There is a tangled trafficking web that has been woven across the Sahel, which spans almost 6.000 kilometres from the Atlantic Ocean to the Red Sea, and is home to more than 300 million people in 10 countries: Burkina Faso, Cameroon, Chad, The Gambia, Guinea, Mali, Mauritania, Niger, Nigeria, and Senegal.
shows that Black mothers in the United States disproportionately live in counties with higher maternal vulnerability and face greater risk of preterm death for the fetus, greater risk of low birth weight for a baby, and a higher number of maternal deaths.
The US has some of the strictest laws against smoking in public, including a 1997 executive order which bans smoking in all government federal buildings.
But still, the tobacco industry and its allies do not rest, says Dr. Jarbas Barbosa, Director of the Washington-based Pan American Health Organization (PAHO).
Snails and slime are usually followed by the thought ‘EEW!’ from most people … some might even scream at seeing a snail near them.
For Dr Paul Kinoti, however, these slimy creatures could earn him international recognition because his research on snails landed his institution, Jomo Kenyatta University of Agriculture and Technology (JKUAT), a Ksh. 127 million (USD 1 million) grant.[related_articles]
Menstrual hygiene management is elusive for millions of poor women and girls in Latin America, who suffer because their living conditions make it difficult or impossible for them to access resources and services that could make menstruation a simple normal part of life.
At the UN Water Conference in March 2023, the Water Institute at the University of North Carolina (UNC) along with several key partners, including UNICEF, Water Aid, the World Health Organization, and the governments of Ghana, Uganda, and South Africa, among others, organized a session centered around the elimination of lead in drinking water across the globe.
"G7 countries have failed the Global South here in Hiroshima. They failed to cancel debts, and they failed to find what is really required to end the huge increase in hunger worldwide. They can find untold billions to fight the war but can’t even provide half of what is needed by the UN for the most critical humanitarian crises."
Meat from wild animals is relished across Africa and widely traded, but scientists are warning that eating bush meat is a potential health risk, especially in the wake of pandemics like COVID-19.
At this year’s G7 Hiroshima Summit
in Japan, world leaders will have a chance to “uphold the international order based on the rule of law and extend outreach to the Global South.” Education, as a binding force that unites us all in our global efforts to protect human rights and ensure sustainable development, should be front and centre on the G7 Agenda.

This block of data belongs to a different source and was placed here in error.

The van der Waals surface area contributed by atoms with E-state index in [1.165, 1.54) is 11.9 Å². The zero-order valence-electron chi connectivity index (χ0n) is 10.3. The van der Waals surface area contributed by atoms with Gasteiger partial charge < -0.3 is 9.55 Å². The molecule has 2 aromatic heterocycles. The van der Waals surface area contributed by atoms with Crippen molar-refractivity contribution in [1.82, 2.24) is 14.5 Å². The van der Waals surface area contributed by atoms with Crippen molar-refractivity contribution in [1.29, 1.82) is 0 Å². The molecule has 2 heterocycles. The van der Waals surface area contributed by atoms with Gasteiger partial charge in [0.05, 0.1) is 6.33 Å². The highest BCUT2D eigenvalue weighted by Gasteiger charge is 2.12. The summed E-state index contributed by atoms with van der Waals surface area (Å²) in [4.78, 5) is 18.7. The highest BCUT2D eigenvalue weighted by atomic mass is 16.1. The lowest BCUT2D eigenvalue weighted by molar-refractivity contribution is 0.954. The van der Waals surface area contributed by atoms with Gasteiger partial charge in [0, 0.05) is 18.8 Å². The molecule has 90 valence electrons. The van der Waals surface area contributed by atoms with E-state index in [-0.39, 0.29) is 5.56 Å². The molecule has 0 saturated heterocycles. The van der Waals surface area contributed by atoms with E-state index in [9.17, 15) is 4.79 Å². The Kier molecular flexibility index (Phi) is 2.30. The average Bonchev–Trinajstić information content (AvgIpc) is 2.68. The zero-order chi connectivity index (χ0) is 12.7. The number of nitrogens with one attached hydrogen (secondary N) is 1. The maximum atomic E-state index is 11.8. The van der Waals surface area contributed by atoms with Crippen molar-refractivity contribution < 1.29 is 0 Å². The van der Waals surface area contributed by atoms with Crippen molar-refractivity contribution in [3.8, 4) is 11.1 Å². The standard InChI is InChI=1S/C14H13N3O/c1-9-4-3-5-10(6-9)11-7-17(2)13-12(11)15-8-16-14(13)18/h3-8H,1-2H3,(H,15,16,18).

At long last, momentum is growing for an overdue rethink of climate finance
and development assistance
to support countries on the frontlines of the climate crisis.
In the deep rural village of Jekezi in South Africa's Eastern Cape, most young and able-bodied people have fled the area, leaving behind people with disabilities, the elderly, and children.
India’s population has just reached 1.4 billion
people, surpassing China
as the world’s most populous nation four years earlier than projected. Spurring this growth is a traditional patriarchal culture
in which women’s identity is constrained by the social expectation they bear children.
A new report
reveals that from 2000 to 2015, the global maternal mortality ratio (MMR) fell by 33%, and by more than 50% in 58 countries that had the highest rates of women dying during pregnancy or up to 42 days after delivery. But from 2016 to 2020, maternal mortality barely changed. In 2020, roughly 287,000 women globally died from a maternal cause, which is almost 800 maternal deaths daily, and about one every two minutes.
A civilian student named Saber was caught in the crossfire in Khartoum. He had two choices: either flee and lose everything; or die. But within a moment his option to choose was violently denied: he died.
The Ukraine crisis, which in addition to bringing devastation to the people of that country has had severe impacts on a global scale—even giving rise to the specter of nuclear weapons use—has entered its second year. Against this backdrop and amid urgent calls for its resolution, the G7 Summit of leading industrial nations will be held in Hiroshima, Japan, from May 19 to 21.
‘Urban’ Kenya has been alerted because new mosquito species, Anopheles stephensi, threatens to derail decades of effort made in the fight against malaria.
This week, the United Nations will host two days (May 8-9) of preliminary talks to plan a larger conference on tuberculosis (TB) in September. These preliminary talks will be held in New York City, the epicenter of the last significant surge of TB cases in the United States (U.S.) thirty years ago.
For Timor-Leste, as with most other islands in the Pacific, fortunes are to be found in fish – an equity food available to all regardless of status.
While there is no established causal relationship between climate change and tuberculosis (TB), studies have begun to highlight the potential impact its effects could have on the spread of the disease.
Crises may be a centuries-old phenomenon, but so too is human resilience.
The Minamata Convention on Mercury, a stellar success story to date, has been favorably compared to the prototype success story for a treaty on toxins: the Montreal Protocol. Both had a single focused mission; both gained universal support across the globe; both matched technological innovation with environmental science to discard old polluting methods.